5 Reasons Your Guy's Obsessed with Football -- and How You Can Deal

Are you jealous? After all, your man has had a date every Sunday -- but not with you. Instead, he's cozying up to the likes of burly football players -- from Donovan McNabb to Peyton Manning. You might win your man back after the Super Bowl, but next year won't be any different.

Just what is it about men running around with a funny-looking ball that puts your guy in a trance? Brady Smith, defensive end for the Atlanta Falcons, offers insight into what makes your guy go as gaga for the game as you do for a shoe sale. Read on, because understanding your man's passion for pigskin might translate into more passion for you.

Guys want to win. Little boys race each other to the next tree when they're kids, and that competitive nature never ceases. "The mindset: Go out [on the field] and feel like you'll never be denied," says Smith. Your guy isn't much different; he feels like the twelfth guy on the field when he's rooting for his team. He sports the team jersey and lives vicariously -- from the bleachers, a sports bar or his own couch -- through the Smiths of the world. The most loyal of fans feel euphoric when their boys win and heartbroken when they lose. Be there for your guy through the good ("we're going to the playoffs") and the bad ("we're in last place, and our coach just got fired").

He wants to tackle his problems. Men love seeing big strong guys bashing heads and slamming each other to the ground. True, it speaks to their animal instincts. But seeing a battered football player pick himself up and charge for a touchdown is also inspiring. "You can just go someplace in your mind...you find that zone so you can worry about that 325-pound guy in front of you," explains Smith. Observing that sort of determination gives your guy hope that he can do the same when things aren't going right for him at the office, with his pals, with you. Think of it this way: He uses football the way you do self-help books or Oprah. So feel free to encourage his devotion to sports, his form of therapy.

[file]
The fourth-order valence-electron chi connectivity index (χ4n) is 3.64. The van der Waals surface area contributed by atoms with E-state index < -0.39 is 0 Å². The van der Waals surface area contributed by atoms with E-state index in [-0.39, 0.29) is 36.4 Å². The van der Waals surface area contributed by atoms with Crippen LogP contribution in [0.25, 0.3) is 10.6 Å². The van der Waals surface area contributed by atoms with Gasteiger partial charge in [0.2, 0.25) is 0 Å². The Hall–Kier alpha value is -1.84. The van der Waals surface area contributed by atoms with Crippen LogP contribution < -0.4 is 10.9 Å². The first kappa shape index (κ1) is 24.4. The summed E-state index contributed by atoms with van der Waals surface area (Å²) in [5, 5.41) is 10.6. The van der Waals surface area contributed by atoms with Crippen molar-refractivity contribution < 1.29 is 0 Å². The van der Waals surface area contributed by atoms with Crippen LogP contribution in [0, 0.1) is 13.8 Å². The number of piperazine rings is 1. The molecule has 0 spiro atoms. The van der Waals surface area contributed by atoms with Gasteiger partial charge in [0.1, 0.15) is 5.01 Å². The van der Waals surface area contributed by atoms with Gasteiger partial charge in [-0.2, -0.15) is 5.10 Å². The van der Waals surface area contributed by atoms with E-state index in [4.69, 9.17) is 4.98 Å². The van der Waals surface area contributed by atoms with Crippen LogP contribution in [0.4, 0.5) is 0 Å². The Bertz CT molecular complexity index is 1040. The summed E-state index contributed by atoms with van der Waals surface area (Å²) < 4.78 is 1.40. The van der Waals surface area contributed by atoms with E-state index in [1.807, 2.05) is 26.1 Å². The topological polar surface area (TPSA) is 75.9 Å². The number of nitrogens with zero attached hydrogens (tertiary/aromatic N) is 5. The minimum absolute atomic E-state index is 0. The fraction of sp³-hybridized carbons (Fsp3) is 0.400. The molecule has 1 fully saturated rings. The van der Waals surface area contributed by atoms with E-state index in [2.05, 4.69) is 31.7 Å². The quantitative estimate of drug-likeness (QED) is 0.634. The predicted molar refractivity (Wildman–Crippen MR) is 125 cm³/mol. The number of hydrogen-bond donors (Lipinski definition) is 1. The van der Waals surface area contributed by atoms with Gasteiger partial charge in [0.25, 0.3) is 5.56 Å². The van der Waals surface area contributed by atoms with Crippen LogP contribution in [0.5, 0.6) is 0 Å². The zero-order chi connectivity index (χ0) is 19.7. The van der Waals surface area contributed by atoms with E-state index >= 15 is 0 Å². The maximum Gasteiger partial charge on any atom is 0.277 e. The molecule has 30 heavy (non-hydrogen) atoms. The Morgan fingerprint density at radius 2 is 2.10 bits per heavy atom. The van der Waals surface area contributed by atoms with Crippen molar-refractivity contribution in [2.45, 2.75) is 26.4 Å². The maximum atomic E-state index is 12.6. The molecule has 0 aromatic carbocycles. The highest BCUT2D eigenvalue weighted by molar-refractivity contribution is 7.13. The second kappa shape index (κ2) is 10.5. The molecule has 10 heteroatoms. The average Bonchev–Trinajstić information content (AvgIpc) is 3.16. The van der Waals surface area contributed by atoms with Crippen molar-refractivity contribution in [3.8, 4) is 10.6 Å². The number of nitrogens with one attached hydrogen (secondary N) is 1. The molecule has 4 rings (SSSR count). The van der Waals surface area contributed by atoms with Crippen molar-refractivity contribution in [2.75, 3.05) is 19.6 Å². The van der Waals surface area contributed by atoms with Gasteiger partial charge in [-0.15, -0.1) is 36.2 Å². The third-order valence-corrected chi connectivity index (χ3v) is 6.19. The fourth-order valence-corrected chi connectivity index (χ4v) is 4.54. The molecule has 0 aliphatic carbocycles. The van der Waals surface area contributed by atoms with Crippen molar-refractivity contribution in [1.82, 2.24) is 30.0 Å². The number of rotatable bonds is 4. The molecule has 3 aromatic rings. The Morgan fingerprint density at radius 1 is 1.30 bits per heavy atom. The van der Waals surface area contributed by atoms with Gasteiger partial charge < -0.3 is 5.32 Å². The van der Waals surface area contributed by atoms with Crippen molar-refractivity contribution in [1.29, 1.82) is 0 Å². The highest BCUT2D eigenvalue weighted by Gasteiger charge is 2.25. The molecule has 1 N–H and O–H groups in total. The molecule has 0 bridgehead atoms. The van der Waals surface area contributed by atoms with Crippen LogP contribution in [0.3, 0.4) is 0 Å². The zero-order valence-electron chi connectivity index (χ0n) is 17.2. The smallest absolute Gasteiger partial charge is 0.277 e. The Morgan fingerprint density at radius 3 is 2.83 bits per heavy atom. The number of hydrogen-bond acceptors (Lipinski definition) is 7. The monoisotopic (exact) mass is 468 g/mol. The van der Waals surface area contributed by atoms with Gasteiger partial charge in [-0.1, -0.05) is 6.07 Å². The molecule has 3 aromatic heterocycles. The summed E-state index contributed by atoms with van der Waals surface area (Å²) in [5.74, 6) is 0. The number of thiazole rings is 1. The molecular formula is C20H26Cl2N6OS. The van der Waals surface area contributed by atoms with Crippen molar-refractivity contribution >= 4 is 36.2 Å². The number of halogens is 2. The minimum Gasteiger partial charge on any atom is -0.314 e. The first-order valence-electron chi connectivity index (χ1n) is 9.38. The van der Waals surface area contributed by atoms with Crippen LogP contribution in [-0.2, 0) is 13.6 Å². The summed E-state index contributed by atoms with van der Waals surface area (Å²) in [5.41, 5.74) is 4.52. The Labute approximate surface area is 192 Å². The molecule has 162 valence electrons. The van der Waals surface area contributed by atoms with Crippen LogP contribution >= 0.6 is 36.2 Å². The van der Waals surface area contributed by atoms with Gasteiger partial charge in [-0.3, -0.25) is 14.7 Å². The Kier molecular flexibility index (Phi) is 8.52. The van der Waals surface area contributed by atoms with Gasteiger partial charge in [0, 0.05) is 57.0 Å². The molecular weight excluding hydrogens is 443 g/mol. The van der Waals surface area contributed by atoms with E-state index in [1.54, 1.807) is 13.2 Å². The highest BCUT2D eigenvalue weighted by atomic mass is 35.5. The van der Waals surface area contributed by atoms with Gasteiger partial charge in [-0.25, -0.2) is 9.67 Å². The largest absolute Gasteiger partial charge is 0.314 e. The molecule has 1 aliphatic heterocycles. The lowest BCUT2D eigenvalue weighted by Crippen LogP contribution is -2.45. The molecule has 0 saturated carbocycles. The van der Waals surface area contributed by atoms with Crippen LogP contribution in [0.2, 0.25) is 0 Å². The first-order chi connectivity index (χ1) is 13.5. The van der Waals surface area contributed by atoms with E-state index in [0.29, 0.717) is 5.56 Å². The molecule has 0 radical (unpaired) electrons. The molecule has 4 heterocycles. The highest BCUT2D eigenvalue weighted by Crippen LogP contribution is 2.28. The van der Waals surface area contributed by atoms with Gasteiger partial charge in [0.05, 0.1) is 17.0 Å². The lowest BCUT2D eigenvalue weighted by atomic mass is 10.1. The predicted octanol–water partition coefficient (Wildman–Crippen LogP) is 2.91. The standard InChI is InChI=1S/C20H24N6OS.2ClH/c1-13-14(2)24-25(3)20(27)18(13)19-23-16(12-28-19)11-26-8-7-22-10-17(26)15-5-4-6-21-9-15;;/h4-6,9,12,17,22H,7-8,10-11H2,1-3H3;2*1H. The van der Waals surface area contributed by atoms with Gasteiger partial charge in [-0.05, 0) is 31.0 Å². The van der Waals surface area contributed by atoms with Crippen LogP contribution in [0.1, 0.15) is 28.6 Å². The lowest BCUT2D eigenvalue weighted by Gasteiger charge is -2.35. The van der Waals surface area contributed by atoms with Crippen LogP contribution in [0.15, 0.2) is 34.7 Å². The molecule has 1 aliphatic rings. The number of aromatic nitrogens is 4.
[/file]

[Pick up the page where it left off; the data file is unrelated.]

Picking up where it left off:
He secretly longs to be a coach. The coaches come up with plays, and the players follow their directions on where to run, where to turn, when to throw the ball, etc. Great coaches -- from Mike Ditka to Bill Parcells -- are part motivational speaker, part father figure, part dictator, all man. Your guy plays coach with his buddies while watching the game. He's anticipating the next play, second-guessing whatever goes wrong ("He should have passed to so and so"), encouraging his favorite players ("C'mon, Smith, you can do it!"). In fact, Smith says that he'll be standing in line at the bank and all the fans want to know is, "Why'd you guys run that play on third and three?" You can support your guy's pipe dream by asking questions about the rules (when the commercials are on, of course). Smith says his girlfriend asks him about the game all the time. "It feels good to be able to explain something you know to somebody else," he adds.

He wants action. Football is fast and intense. Each player has a specific role and is essential to winning. "It's the ultimate team sport," says Smith. Football fans know the preparation and complexity of every play (just like we know the exact layout of Bloomingdale's). For fear of missing a pass, or worse a touchdown, your guy can't take his eyes off the screen -- even if you're standing there naked calling out his name. Smith says he gets a shiver down his spine when he sacks a quarterback. Your man can feel the chill from where he's sitting. The lesson: You may as well keep your clothes on during the game.

Football forges friendships. Two strangers from opposite ends of the country with different political affiliations and lifestyles will bond if they root for the same team. As fans of a particular team, they share a history, and it gives them something to talk about and analyze -- for hours. Watching a game together gives your guy and his pals the opportunity to cheer and shout at professional athletes who are faster, more muscular, richer and luckier than they are. You might feel a little left out, but you can always make sure that your guy feels luckier than everyone when he comes home to you -- after the game. Wink!

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If you would like to share your feedback with writer Kim Caruso, you can email her at kim.caruso@verizon.net. For more information on Brady Smith and the Atlanta Falcons, visit www.atlantafalcons.com.

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